The Journal suggested that the security lapse may have been due to miscommunication between the and the State Department, with the latter assuming the annex security team was a sufficient backup for its own guards.

"They were the cavalry," it quoted a senior official as saying.

The Journal said that the day after the attack, the sent Libyan security officials to the annex to destroy classified documents and sensitive equipment while leaving the charred and ransacked consulate -- which by design had contained no classified materials -- unattended.

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Libya mission was mainly CIA operation: report

Obama's administration has faced storm of pre-election questions about why there was not more security at US consulate

The US mission in Benghazi that came under attack by militants on September 11 was mainly a secret CIA operation, according to a media report, shedding new light on the deadly assault. I / Washington November 02, 2012, 13:03 IST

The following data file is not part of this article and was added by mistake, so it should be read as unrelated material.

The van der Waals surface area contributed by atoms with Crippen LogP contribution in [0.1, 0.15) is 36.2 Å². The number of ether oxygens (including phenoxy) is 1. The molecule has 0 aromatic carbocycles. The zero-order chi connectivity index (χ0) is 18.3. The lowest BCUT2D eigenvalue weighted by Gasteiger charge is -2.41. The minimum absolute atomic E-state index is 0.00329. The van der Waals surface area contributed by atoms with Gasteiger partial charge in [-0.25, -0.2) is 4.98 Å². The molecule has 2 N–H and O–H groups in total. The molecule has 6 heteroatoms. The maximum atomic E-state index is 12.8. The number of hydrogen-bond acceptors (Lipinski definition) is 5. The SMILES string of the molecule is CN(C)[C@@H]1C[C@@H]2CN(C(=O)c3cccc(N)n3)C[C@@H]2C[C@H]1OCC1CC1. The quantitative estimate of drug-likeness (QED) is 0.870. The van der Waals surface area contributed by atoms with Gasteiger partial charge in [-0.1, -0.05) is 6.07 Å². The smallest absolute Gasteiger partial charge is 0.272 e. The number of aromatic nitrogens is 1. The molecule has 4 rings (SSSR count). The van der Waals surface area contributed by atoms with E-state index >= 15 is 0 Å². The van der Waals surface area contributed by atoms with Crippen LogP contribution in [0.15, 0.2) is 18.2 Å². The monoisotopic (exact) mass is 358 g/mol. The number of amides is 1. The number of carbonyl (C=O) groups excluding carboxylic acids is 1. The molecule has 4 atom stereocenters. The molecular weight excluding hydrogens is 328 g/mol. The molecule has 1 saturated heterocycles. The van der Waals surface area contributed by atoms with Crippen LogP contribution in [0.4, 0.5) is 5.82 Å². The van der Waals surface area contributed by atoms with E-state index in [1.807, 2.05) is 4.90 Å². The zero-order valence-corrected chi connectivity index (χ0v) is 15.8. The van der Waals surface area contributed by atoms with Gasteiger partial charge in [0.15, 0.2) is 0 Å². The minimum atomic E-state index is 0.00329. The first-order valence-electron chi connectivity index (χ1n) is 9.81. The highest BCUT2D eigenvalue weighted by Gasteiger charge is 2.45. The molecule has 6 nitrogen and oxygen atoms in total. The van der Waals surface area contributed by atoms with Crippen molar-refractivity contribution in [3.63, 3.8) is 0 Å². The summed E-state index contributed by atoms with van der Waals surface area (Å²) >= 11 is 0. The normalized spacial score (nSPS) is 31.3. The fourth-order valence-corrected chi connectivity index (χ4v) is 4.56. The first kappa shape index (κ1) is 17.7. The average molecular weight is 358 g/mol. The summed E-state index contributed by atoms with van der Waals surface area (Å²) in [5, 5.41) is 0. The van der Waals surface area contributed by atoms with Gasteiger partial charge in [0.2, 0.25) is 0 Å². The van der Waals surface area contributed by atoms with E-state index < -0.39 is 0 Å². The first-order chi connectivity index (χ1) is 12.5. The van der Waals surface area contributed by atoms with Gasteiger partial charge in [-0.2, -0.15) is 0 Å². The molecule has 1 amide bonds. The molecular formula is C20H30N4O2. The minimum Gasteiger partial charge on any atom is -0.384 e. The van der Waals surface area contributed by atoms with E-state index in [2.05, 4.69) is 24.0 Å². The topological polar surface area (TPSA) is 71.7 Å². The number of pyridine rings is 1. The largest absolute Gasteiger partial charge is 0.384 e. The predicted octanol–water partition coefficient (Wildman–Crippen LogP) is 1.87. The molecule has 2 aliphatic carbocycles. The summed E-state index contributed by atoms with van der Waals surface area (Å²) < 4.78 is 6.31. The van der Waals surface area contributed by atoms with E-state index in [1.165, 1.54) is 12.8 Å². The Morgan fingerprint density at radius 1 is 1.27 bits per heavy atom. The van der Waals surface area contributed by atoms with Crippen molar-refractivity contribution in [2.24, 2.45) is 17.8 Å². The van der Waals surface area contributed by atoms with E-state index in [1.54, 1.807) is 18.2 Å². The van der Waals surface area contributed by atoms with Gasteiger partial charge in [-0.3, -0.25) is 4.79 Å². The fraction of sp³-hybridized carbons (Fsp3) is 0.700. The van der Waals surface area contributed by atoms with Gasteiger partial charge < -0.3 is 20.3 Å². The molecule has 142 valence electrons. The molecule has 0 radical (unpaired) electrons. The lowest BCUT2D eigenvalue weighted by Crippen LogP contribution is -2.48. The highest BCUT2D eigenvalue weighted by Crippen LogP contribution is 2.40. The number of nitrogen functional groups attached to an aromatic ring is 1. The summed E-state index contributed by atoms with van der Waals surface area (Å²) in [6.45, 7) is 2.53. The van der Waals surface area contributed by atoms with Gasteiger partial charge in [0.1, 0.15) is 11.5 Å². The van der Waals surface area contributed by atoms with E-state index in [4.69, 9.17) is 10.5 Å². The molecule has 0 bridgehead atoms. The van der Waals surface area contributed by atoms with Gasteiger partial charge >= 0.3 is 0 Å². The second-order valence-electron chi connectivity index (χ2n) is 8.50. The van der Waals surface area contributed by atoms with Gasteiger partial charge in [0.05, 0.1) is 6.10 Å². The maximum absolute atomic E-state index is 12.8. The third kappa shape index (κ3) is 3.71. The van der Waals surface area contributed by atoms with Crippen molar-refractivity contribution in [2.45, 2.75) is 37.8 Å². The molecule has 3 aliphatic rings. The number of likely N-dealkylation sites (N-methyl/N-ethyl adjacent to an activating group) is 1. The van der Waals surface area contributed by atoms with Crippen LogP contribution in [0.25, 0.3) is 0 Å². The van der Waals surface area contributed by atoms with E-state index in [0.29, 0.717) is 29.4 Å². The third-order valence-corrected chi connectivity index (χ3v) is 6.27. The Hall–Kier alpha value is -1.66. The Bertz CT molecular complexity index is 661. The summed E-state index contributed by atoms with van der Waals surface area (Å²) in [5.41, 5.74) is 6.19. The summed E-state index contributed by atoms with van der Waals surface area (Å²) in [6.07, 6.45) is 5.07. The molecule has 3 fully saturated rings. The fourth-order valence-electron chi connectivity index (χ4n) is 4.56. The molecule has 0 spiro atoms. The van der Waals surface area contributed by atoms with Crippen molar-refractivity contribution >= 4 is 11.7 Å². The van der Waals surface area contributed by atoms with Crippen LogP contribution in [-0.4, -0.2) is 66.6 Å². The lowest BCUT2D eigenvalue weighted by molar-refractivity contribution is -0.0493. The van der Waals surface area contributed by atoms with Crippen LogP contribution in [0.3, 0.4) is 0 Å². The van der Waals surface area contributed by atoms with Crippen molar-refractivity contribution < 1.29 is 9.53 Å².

The mission in Benghazi that came under attack by militants on September 11 was mainly a secret operation, according to a media report, shedding new light on the deadly assault.

President Barack Obama's administration has faced a storm of pre-election questions about why there was not more security at the consulate where four Americans, including Ambassador Chris Stevens, were killed on September 11.

The today reported that the mission was mainly a operation, adding that of the 30 American officials evacuated from Benghazi following the assault, just seven worked for the State Department.

It also identified the two security contractors killed in the attack -- former and Glen -- as working for the Central Intelligence Agency and not the State Department.